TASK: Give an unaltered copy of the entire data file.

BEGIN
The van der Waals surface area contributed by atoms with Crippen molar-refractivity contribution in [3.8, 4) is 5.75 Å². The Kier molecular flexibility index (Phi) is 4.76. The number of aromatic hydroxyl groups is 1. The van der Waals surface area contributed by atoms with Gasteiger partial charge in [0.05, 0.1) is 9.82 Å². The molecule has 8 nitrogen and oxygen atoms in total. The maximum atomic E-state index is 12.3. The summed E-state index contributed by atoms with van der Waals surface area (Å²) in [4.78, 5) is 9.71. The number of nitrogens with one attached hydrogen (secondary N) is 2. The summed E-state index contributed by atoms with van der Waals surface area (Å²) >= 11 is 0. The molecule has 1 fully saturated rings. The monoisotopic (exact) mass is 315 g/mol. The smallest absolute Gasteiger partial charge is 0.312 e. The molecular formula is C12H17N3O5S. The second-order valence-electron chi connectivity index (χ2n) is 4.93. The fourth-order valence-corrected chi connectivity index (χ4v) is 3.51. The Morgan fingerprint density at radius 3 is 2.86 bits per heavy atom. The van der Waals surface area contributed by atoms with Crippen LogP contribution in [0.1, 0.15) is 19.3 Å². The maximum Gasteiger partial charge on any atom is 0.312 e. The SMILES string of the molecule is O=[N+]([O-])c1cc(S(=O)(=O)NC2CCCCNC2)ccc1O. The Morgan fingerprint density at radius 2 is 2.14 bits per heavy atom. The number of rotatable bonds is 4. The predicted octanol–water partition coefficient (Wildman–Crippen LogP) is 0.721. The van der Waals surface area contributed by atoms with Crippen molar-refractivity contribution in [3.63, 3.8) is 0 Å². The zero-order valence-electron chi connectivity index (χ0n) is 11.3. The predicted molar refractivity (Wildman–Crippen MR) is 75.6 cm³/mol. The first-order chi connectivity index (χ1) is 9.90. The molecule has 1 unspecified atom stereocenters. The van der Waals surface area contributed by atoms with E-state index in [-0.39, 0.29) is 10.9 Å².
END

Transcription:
The van der Waals surface area contributed by atoms with Crippen molar-refractivity contribution in [3.8, 4) is 5.75 Å². The Kier molecular flexibility index (Phi) is 4.76. The number of aromatic hydroxyl groups is 1. The van der Waals surface area contributed by atoms with Gasteiger partial charge in [0.05, 0.1) is 9.82 Å². The molecule has 8 nitrogen and oxygen atoms in total. The maximum atomic E-state index is 12.3. The summed E-state index contributed by atoms with van der Waals surface area (Å²) in [4.78, 5) is 9.71. The number of nitrogens with one attached hydrogen (secondary N) is 2. The summed E-state index contributed by atoms with van der Waals surface area (Å²) >= 11 is 0. The molecule has 1 fully saturated rings. The monoisotopic (exact) mass is 315 g/mol. The smallest absolute Gasteiger partial charge is 0.312 e. The molecular formula is C12H17N3O5S. The second-order valence-electron chi connectivity index (χ2n) is 4.93. The fourth-order valence-corrected chi connectivity index (χ4v) is 3.51. The Morgan fingerprint density at radius 3 is 2.86 bits per heavy atom. The van der Waals surface area contributed by atoms with Crippen LogP contribution in [0.1, 0.15) is 19.3 Å². The maximum Gasteiger partial charge on any atom is 0.312 e. The SMILES string of the molecule is O=[N+]([O-])c1cc(S(=O)(=O)NC2CCCCNC2)ccc1O. The Morgan fingerprint density at radius 2 is 2.14 bits per heavy atom. The number of rotatable bonds is 4. The predicted octanol–water partition coefficient (Wildman–Crippen LogP) is 0.721. The van der Waals surface area contributed by atoms with Crippen molar-refractivity contribution in [3.63, 3.8) is 0 Å². The zero-order valence-electron chi connectivity index (χ0n) is 11.3. The predicted molar refractivity (Wildman–Crippen MR) is 75.6 cm³/mol. The first-order chi connectivity index (χ1) is 9.90. The molecule has 1 unspecified atom stereocenters. The van der Waals surface area contributed by atoms with E-state index in [-0.39, 0.29) is 10.9 Å².